Cyclone Freddy Affected Farmers Eyeing Cuniculture

Chulesi in front of his maize field where he applied rabbit poop manure Chulesi in front of his maize field where he applied rabbit poop manure - pic by Moses Masiye

Attention of most farmers from the seven districts comprising Blantyre Agriculture Development Division (BLADD) who attended a field day in Mwanza on Thursday have shifted to rabbit rearing after learning from how their fellow farmer made it big.

Within three years, 44 year old Kondwani Chulesi of Minjale village Traditional Authority Govati in Mwanza district has managed to build a house, sending all his four children to school without fail, and harvesting surplus maize-all from cuniculture.

Chulesi told several stakeholders and farmers who attended the field day which Mwanza District Agricultural Extension Coordinating Committee (DAECC) organised alongside BLADD that he started with 3 does and one blur her daughter Catherine received from Farmers Union of Malawi 3 years ago under Adolescent nutrition sensitive agriculture (ANSA) project.

He said:- "I have managed to pay school and examination fees for Catherine who is now in form four with ease and built a good house from rabbit sales, while on the other hand harvesting surplus maize using rabbit poop manure. I have made about 3 million kwacha cash after selling 796 rabbits, whilst eating some as our great source of protein."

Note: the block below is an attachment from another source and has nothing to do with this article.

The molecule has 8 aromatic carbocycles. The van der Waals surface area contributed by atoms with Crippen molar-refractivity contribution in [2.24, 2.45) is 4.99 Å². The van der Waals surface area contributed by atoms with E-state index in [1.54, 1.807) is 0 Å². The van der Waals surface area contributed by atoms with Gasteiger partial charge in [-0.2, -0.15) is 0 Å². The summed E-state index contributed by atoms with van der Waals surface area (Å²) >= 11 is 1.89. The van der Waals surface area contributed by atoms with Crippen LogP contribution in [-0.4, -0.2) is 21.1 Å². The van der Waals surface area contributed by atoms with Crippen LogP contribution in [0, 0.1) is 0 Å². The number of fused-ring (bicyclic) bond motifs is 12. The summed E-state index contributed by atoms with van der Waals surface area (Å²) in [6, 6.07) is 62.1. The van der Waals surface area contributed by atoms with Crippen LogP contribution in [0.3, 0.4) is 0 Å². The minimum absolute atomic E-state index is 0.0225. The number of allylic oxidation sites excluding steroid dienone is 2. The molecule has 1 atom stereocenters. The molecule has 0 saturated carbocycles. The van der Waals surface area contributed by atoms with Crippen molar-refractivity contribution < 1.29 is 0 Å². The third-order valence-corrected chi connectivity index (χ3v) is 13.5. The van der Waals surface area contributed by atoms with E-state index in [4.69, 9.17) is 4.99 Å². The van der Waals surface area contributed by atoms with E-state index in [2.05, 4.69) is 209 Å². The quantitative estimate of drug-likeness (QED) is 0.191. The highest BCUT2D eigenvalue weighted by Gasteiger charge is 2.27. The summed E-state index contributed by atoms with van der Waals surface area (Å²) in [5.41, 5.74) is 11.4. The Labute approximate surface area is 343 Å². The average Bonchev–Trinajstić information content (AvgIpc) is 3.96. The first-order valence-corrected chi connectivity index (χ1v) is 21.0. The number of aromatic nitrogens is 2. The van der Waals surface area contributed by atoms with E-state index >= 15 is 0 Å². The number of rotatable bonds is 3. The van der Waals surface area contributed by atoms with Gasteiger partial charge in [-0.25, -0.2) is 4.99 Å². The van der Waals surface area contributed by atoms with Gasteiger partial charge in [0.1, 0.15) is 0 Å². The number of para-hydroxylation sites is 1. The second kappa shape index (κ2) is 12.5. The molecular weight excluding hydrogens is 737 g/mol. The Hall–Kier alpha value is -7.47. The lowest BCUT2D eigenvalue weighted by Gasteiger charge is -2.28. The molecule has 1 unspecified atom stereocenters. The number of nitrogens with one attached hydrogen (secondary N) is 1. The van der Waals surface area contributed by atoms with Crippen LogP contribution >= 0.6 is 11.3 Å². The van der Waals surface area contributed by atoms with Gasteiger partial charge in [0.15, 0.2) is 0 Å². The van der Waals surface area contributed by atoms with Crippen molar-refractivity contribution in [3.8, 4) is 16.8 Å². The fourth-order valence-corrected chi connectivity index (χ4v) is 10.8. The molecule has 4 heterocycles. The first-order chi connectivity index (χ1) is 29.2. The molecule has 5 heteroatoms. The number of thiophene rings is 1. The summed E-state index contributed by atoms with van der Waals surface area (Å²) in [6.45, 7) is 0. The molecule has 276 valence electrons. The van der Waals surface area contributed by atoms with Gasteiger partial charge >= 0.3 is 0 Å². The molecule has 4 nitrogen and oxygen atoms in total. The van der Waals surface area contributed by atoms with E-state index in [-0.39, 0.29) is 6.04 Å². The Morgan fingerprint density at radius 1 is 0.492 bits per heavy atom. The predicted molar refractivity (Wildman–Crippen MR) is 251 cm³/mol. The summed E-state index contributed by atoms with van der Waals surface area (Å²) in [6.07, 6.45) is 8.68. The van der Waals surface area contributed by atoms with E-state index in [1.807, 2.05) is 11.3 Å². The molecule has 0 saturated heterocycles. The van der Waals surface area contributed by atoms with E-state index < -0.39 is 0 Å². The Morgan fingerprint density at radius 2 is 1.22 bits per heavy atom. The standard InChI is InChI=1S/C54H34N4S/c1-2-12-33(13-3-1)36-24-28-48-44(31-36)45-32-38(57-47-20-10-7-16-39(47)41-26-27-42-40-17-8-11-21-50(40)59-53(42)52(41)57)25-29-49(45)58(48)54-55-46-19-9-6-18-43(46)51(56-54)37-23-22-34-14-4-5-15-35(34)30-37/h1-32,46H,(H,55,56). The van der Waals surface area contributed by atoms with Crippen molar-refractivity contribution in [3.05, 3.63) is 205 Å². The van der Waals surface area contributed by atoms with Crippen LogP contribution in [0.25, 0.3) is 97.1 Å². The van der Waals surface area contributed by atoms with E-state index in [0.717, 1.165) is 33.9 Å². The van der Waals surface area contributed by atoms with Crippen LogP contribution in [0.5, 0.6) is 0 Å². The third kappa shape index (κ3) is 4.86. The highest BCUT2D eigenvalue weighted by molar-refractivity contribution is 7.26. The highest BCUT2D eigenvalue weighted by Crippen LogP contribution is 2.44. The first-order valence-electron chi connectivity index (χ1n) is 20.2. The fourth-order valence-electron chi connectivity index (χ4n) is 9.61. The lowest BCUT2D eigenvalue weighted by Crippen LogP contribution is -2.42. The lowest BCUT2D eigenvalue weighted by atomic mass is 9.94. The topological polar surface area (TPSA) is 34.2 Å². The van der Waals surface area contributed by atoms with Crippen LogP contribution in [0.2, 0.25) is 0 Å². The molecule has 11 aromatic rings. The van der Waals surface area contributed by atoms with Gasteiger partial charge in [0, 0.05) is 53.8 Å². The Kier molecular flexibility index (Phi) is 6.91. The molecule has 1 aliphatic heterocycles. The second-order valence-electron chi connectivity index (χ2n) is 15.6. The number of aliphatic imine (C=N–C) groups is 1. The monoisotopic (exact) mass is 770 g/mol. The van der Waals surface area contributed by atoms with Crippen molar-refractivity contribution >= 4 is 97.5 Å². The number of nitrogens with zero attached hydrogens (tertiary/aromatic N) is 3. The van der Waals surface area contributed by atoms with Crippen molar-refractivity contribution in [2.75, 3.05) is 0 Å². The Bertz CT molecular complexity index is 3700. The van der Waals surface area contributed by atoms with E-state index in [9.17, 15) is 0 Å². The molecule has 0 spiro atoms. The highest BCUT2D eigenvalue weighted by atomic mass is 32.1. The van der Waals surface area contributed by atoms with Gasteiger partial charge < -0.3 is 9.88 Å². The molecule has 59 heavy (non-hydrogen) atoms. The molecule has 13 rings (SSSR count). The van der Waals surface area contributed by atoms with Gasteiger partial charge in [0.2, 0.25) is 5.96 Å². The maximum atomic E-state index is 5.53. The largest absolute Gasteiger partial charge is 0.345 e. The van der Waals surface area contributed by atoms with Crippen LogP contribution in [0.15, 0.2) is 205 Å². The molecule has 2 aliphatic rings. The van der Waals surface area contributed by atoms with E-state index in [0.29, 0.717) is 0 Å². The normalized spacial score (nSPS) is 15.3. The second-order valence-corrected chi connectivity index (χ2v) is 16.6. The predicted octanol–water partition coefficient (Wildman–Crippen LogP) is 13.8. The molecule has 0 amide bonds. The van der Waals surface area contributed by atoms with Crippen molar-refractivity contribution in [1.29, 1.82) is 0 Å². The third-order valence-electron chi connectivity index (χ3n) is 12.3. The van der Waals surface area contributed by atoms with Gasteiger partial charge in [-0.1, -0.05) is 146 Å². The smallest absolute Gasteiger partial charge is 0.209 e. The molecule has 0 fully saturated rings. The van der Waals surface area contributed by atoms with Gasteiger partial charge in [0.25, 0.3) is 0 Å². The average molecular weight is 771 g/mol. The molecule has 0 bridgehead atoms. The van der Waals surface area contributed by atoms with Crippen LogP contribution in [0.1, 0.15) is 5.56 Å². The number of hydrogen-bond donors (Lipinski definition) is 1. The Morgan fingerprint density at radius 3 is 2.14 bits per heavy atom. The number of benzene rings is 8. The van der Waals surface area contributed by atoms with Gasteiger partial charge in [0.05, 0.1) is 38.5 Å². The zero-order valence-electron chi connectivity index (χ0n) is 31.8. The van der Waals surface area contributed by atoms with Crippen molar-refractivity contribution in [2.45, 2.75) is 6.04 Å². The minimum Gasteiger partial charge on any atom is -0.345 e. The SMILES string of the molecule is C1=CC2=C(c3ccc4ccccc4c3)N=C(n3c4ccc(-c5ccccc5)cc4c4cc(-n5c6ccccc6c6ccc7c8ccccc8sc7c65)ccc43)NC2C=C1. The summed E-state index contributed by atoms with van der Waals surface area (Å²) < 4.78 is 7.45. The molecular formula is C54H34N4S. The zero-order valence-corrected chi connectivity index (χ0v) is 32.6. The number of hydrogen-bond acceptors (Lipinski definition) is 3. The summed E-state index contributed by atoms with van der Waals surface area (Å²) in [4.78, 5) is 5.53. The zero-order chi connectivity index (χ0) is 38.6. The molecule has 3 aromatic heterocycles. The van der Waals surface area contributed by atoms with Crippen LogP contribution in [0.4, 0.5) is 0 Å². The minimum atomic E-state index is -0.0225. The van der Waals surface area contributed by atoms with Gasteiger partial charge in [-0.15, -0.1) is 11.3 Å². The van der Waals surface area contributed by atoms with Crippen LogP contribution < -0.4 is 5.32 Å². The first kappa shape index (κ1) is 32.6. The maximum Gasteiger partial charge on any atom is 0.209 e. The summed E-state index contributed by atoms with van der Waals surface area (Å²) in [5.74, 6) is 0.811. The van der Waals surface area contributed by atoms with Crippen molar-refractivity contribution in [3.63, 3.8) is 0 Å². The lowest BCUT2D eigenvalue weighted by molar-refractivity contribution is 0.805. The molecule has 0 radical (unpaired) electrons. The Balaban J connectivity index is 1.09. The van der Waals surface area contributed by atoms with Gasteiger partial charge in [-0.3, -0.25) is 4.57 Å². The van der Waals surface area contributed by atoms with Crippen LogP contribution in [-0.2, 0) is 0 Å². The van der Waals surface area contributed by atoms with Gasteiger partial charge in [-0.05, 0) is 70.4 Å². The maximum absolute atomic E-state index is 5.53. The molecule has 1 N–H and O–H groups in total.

Iness George, a farmer of Kauliza village in Mwanza said she was taken by surprise to learn that such small livestock can be of great value.

"I am definitely going back with my mind made up to venture into rabbit husbandry after learning from Chulesi, knowing that this does not require huge capital to start unlike other big livestock," said Kauliza.

BLADD Chief Animal Health And Livestock Development Officer Dr. Edwin Nkhulungo has asked farmers in districts affected by Cyclone Freddy and other climate change challenges to consider rearing affordable and small livestock that reproduce quickly. 

"Small livestock like rabbits are easy to rear considering that they need small space as well as manageable size of feed unlike others like cattle, thereby may be easy for Cyclone Freddy affected farmers to get on their feet quickly," said Dr. Nkhulungo.

DAECC member from Food Agriculture Organization of the United Nations Aubrey Sidik, said they organised the field day to accord farmers a chance of learning from each other on best agriculture practices that withstand the wrath of climate change challenges.

"We feel to have scored the purpose that farmers should learn from each other through the field day we organised under the theme 'Diversified Agricultural technologies - key to food, nutrition and income security amidst climate change," said Sidik.

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Last modified on Friday, 07/04/2023

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